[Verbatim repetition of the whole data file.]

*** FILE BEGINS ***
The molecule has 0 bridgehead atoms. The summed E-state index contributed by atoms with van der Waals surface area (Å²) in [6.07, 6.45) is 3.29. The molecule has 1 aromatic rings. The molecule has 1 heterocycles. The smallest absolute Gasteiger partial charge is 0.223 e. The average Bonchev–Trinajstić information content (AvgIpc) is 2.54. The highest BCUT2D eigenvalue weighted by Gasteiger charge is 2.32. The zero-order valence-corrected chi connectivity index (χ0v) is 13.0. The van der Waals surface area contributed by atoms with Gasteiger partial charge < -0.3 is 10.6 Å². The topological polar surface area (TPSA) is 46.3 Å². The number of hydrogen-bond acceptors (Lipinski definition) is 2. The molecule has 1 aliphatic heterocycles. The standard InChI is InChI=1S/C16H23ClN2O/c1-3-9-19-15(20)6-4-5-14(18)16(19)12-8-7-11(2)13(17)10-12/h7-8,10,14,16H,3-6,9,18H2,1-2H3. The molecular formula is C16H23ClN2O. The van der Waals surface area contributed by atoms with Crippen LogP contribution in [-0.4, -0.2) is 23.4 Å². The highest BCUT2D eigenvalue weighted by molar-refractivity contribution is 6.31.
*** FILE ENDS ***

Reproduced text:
The molecule has 0 bridgehead atoms. The summed E-state index contributed by atoms with van der Waals surface area (Å²) in [6.07, 6.45) is 3.29. The molecule has 1 aromatic rings. The molecule has 1 heterocycles. The smallest absolute Gasteiger partial charge is 0.223 e. The average Bonchev–Trinajstić information content (AvgIpc) is 2.54. The highest BCUT2D eigenvalue weighted by Gasteiger charge is 2.32. The zero-order valence-corrected chi connectivity index (χ0v) is 13.0. The van der Waals surface area contributed by atoms with Gasteiger partial charge < -0.3 is 10.6 Å². The topological polar surface area (TPSA) is 46.3 Å². The number of hydrogen-bond acceptors (Lipinski definition) is 2. The molecule has 1 aliphatic heterocycles. The standard InChI is InChI=1S/C16H23ClN2O/c1-3-9-19-15(20)6-4-5-14(18)16(19)12-8-7-11(2)13(17)10-12/h7-8,10,14,16H,3-6,9,18H2,1-2H3. The molecular formula is C16H23ClN2O. The van der Waals surface area contributed by atoms with Crippen LogP contribution in [-0.4, -0.2) is 23.4 Å². The highest BCUT2D eigenvalue weighted by molar-refractivity contribution is 6.31.